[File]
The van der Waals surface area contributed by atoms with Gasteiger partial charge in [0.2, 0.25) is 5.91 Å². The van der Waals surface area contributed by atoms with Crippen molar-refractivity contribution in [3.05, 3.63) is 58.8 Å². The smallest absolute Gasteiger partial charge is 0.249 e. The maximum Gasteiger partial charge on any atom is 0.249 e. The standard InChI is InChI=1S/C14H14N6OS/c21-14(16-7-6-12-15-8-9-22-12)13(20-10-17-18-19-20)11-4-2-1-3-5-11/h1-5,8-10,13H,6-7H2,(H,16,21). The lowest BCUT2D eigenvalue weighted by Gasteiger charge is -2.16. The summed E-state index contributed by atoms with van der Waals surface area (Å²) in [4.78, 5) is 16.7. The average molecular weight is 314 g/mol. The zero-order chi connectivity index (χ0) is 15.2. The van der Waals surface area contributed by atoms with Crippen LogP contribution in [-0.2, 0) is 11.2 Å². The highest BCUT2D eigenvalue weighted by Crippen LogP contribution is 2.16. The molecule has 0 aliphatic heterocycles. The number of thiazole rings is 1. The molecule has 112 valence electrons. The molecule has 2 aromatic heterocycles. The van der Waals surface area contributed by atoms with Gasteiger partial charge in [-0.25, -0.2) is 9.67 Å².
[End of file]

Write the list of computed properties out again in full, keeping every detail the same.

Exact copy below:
The van der Waals surface area contributed by atoms with Gasteiger partial charge in [0.2, 0.25) is 5.91 Å². The van der Waals surface area contributed by atoms with Crippen molar-refractivity contribution in [3.05, 3.63) is 58.8 Å². The smallest absolute Gasteiger partial charge is 0.249 e. The maximum Gasteiger partial charge on any atom is 0.249 e. The standard InChI is InChI=1S/C14H14N6OS/c21-14(16-7-6-12-15-8-9-22-12)13(20-10-17-18-19-20)11-4-2-1-3-5-11/h1-5,8-10,13H,6-7H2,(H,16,21). The lowest BCUT2D eigenvalue weighted by Gasteiger charge is -2.16. The summed E-state index contributed by atoms with van der Waals surface area (Å²) in [4.78, 5) is 16.7. The average molecular weight is 314 g/mol. The zero-order chi connectivity index (χ0) is 15.2. The van der Waals surface area contributed by atoms with Crippen LogP contribution in [-0.2, 0) is 11.2 Å². The highest BCUT2D eigenvalue weighted by Crippen LogP contribution is 2.16. The molecule has 0 aliphatic heterocycles. The number of thiazole rings is 1. The molecule has 112 valence electrons. The molecule has 2 aromatic heterocycles. The van der Waals surface area contributed by atoms with Gasteiger partial charge in [-0.25, -0.2) is 9.67 Å².